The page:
negative adjectives

20 Common Grammar Mistakes That (Almost) Everyone Makes

Who and Whom

This one opens a big can of worms. “Who” is a subjective — or nominative — pronoun, along with “he,” “she,” “it,” “we,” and “they.” It’s used when the pronoun acts as the subject of a clause. “Whom” is an objective pronoun, along with “him,” “her,” “it”, “us,” and “them.” It’s used when the pronoun acts as the object of a clause. Using “who” or “whom” depends on whether you’re referring to the subject or object of a sentence. When in doubt, substitute “who” with the subjective pronouns “he” or “she,” e.g., Who loves you? cf., He loves me.Similarly, you can also substitute “whom” with the objective pronouns “him” or “her.” e.g., I consulted an attorney whom I met in New York. cf., I consulted him.

Which and That

This is one of the most common mistakes out there, and understandably so. “That” is a restrictive pronoun. It’s vital to the noun to which it’s referring.  e.g., I don’t trust fruits and vegetables that aren’t organic. Here, I’m referring to all non-organic fruits or vegetables. In other words, I only trust fruits and vegetables that are organic. “Which” introduces a relative clause. It allows qualifiers that may not be essential. e.g., I recommend you eat only organic fruits and vegetables, which are available in area grocery stores. In this case, you don’t have to go to a specific grocery store to obtain organic fruits and vegetables. “Which” qualifies, “that” restricts. “Which” is more ambiguous however, and by virtue of its meaning is flexible enough to be used in many restrictive clauses. e.g., The house, which is burning, is mine. e.g., The house that is burning is mine.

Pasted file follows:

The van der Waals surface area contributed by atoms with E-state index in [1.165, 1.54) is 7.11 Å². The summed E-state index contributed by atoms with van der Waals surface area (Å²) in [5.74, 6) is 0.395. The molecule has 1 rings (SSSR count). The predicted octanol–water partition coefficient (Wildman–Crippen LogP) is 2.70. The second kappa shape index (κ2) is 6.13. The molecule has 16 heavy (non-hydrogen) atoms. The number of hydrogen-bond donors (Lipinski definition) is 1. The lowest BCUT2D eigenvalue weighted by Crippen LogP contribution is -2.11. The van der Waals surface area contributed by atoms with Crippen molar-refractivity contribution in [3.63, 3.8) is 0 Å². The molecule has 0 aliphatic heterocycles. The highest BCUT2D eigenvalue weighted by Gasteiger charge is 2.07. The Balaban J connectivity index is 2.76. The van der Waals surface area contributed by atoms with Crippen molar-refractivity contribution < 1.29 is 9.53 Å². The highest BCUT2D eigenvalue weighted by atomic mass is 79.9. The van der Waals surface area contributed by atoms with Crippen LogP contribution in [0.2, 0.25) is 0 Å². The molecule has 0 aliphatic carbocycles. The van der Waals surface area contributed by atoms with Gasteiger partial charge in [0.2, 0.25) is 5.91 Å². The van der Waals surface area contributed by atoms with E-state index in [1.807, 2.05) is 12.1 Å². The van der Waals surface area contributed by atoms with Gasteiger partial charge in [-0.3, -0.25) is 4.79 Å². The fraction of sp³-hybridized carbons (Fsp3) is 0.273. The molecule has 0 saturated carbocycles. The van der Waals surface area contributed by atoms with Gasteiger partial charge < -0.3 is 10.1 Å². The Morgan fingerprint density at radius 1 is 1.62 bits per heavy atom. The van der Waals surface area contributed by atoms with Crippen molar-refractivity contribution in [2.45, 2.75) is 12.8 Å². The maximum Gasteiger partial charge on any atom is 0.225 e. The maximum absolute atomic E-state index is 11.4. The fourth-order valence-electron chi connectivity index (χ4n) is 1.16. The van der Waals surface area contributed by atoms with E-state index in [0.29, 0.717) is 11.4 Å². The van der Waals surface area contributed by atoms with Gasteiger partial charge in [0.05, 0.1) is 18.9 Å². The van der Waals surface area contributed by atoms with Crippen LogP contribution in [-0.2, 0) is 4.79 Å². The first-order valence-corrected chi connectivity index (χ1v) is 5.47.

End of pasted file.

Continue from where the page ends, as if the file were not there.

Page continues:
Lay and Lie

This is the crown jewel of all grammatical errors. “Lay” is a transitive verb. It requires a direct subject and one or more objects. Its present tense is “lay” (e.g., I lay the pencil on the table) and its past tense is “laid” (e.g.,Yesterday I laid the pencil on the table). “Lie” is an intransitive verb. It needs no object. Its present tense is “lie” (e.g., The Andes mountains lie between Chile and Argentina) and its past tense is “lay” (e.g., The man lay waiting for an ambulance). The most common mistake occurs when the writer uses the past tense of the transitive “lay” (e.g., I laid on the bed) when he/she actually means the intransitive past tense of “lie" (e.g., I lay on the bed).


Contrary to common misuse, “moot” doesn’t imply something is superfluous. It means a subject is disputable or open to discussion. e.g., The idea that commercial zoning should be allowed in the residential neighborhood was a moot point for the council.

Continual and Continuous

They’re similar, but there’s a difference. “Continual” means something that’s always occurring, with obvious lapses in time. “Continuous” means something continues without any stops or gaps in between. e.g., The continual music next door made it the worst night of studying ever. e.g., Her continuous talking prevented him from concentrating.

Envy and Jealousy

The word “envy” implies a longing for someone else’s good fortunes. “Jealousy” is far more nefarious. It’s a fear of rivalry, often present in sexual situations. “Envy” is when you covet your friend’s good looks. “Jealousy” is what happens when your significant other swoons over your good-looking friend.